The Book Rescuer: How a Mensch from Massachusetts Saved Yiddish Literature for Generations to Come by Sue Macy, illustrated by Stacy Innerst
At the Mountain’s Base by Traci Sorrell, illustrated by Weshoyot Alvitre
The Bridge Home by Padma Venkatraman
Downstairs Girl by Stacey Lee
Dreams from Many Rivers by Margarita Engle, illustrated by Beatriz Gutierrez Hernandez
Feed Your Mind: A Story of August Wilson by Jen Bryant, illustrated by Cannaday Chapman
Fry Bread: A Native American Family Story by Kevin Noble Maillard, illustrated by Juana Martinez-Neal
Indian No More by Charlene Willing McManis
Lubna and Pebble by Wendy Meddour, illustrated by Daniel Egenėus
Mario and the Hole in the Sky: How a Chemist Saved Our Planet by Elizabeth Rusch,
illustrated by Teresa Martinez
Martin & Anne, the Kindred Spirits of Dr. Martin Luther King, Jr. and Anne Frank by Nancy Churnin, illustrated by Yevgenia Nayberg
The Moon Within by Aida Salazar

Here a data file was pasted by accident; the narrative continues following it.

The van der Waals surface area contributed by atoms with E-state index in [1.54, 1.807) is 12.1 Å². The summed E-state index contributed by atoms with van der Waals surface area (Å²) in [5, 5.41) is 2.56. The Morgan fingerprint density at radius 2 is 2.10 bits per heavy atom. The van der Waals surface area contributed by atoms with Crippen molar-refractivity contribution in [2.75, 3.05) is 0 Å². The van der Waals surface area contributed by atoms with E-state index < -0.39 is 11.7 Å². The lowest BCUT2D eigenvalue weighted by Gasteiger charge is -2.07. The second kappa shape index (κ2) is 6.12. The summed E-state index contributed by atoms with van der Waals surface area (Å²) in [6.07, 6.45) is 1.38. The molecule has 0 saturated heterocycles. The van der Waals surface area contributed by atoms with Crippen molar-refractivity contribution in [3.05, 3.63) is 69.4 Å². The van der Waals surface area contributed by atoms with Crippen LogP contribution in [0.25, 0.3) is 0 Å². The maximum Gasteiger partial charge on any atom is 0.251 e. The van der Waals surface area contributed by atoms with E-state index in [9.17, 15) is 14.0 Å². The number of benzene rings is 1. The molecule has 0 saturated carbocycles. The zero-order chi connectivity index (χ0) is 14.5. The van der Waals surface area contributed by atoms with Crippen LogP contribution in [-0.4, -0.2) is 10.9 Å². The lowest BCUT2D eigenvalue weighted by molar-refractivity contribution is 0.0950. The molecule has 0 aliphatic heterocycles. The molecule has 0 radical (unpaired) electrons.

New Kid by Jerry Craft
Orange for the Sunsets by Tina Athaide
The Other Side: Stories of Central American Teen Refugees Who Dream of Crossing the Border by Juan Pablo Villalobos
Other Words for Home by Jasmine Warga
Paper Son: The Inspiring Story of Tyrus Wong, Immigrant and Artist by Julie Leung, illustrated by Chris Sasaki
Planting Stories: The Life of Librarian and Storyteller Pura Belpre by Anika Aldamuy Denise, illustrated by Paoal Escobar
Room on Our Rock by Kate and Jol Temple, illustrated by Terri Rose Baynton
Soldier for Equality: Josė de la Luz Sáenz and the Great War by Duncan Tonatiuh
Thanku: Poems of Gratitude by Miranda Paul (Ed.), illustrated by Marlena Myles
Todos Iquales / All Equal: Un corridor de Lemon Grove/ A Ballad of Lemon Grove by Christy Hale
The Undefeated by Kwame Alexander, illustrated by Kadir Nelson
Under the Broken Sky by Mariko Nagai
With the Fire on High by Elizabeth Acevedo
Dictionary for a Better World: Poems, Quotes and Anecdotes from A to Z by Irene Latham and Charles Waters, illustrated by Mehrdokht Amini (9781541578937)